Oklahoma allergies

Oklahoma Medical Research Foundation Scientist Eliza Chakravarty, M.D.

 

OKLAHOMA CITY, Oct. 25, 2017 — Cooler temperatures, changing leaves and college football are among the many great things about fall in Oklahoma. But many think of autumn as a season dampened by weeks of watery eyes and runny noses.

And it’s not just because of the uptick in colds and viruses, according to Oklahoma Medical Research Foundation scientist Eliza Chakravarty, M.D.

“There’s a lot to love about Oklahoma this time of year, but it can be a brutal season for allergy sufferers,” said Chakravarty, a physician-scientist in OMRF’s Arthritis and Clinical Immunology Research Program.

In fact, Oklahoma is one of the most challenging places to live for fall allergies. Oklahoma City ranks No. 6 and Tulsa comes in at No. 12 in the 2016 Fall Allergy Capitals ranking from the Asthma and Allergy Foundation of America.

But why is Oklahoma so bad for allergies compared to other states?

“The conditions are just perfect for allergens to wreak havoc,” said Chakravarty. “Not only does the state’s climate allow for prominent allergens to grow, we also just happen to reside in one of the windiest places around. So it’s not just what’s growing, it’s also that it’s blowing.”

In the fall, ragweed and mold are among the most likely cultprits, but there’s another perpetrator involved that determines whether or not you’re affected at all – your immune system.

“Technically there is nothing inherently dangerous about ragweed,” said Chakravarty. “The problem occurs when your body’s immune system overreacts to it and its pollen.”

The immune system is primed to fight off trespassers that can make you sick, like viruses. But sometimes it becomes confused. For those with allergies, the body senses a substance like ragweed and thinks it’s discovered a hazardous intruder.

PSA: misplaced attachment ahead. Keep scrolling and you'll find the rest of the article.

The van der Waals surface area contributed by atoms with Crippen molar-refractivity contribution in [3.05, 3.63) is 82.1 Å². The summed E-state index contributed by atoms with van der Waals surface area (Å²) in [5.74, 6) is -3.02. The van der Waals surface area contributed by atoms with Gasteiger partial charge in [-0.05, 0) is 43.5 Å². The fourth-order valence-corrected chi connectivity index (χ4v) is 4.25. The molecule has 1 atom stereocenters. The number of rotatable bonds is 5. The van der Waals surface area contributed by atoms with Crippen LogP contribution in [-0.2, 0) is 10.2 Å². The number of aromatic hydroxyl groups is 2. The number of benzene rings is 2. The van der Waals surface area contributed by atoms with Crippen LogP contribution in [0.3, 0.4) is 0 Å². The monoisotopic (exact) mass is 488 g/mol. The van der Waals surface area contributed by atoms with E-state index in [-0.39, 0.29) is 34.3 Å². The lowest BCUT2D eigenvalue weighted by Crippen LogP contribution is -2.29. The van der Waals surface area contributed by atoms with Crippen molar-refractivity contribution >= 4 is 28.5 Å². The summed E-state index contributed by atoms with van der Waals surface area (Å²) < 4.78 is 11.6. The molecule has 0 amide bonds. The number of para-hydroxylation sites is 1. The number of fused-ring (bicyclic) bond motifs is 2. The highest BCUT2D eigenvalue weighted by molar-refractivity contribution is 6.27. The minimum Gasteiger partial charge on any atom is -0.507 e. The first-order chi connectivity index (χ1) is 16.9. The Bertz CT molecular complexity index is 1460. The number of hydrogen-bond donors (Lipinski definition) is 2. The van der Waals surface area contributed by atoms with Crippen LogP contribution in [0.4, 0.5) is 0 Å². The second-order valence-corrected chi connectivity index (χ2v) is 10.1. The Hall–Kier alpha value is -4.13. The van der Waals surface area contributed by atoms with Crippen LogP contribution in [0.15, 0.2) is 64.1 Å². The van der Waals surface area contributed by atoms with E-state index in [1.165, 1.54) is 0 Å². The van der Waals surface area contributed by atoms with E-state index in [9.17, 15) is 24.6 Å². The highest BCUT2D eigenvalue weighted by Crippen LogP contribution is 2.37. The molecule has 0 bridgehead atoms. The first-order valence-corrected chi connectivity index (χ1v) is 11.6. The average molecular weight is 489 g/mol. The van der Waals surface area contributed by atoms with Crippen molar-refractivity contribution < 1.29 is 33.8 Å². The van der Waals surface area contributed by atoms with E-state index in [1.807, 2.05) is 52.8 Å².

The reaction causes histamines and other substances to be released into the bloodstream, resulting in issues like constricted airways, watery eyes and runny noses. If allergies start to affect your lung function and you notice wheezing or tightening in the chest with breathing, it’s time to see the doctor.

“It’s essentially like going after a fly with a sledgehammer,” she said. “It’s overkill, and because the allergen is all around us, the immune response to it doesn’t do any good.”

Histamines, like most chemicals in the body, have more than one job. One thing they do is keep us awake and alert, which is why using antihistamines to treat allergies often results in drowsiness.

But even though researchers know exactly what occurs in the immune system, they are still striving to figure out why it happens in some people but not others.

While the ‘why?’ is still in question, there are effective measures for treatment. Chakravarty recommends limiting exposure to the outdoors in the fall as much as is feasible. Before prolonged outdoor events, like a soccer or football game or visiting a pumpkin patch, she suggests using nasal washes and pre-medicating with anti-allergy medications. Intranasal steroid preparations are now available over the counter and don’t have the side effects of dryness and sleepiness that other medications can have.

“Many good medications are available over the counter and can greater improve quality of life, but if your symptoms prove too much to handle, it’s time to go see an allergist,” she said. “While the root causes are still in question, severe allergies can—and should—be treated. Don’t let them spoil your fall.”

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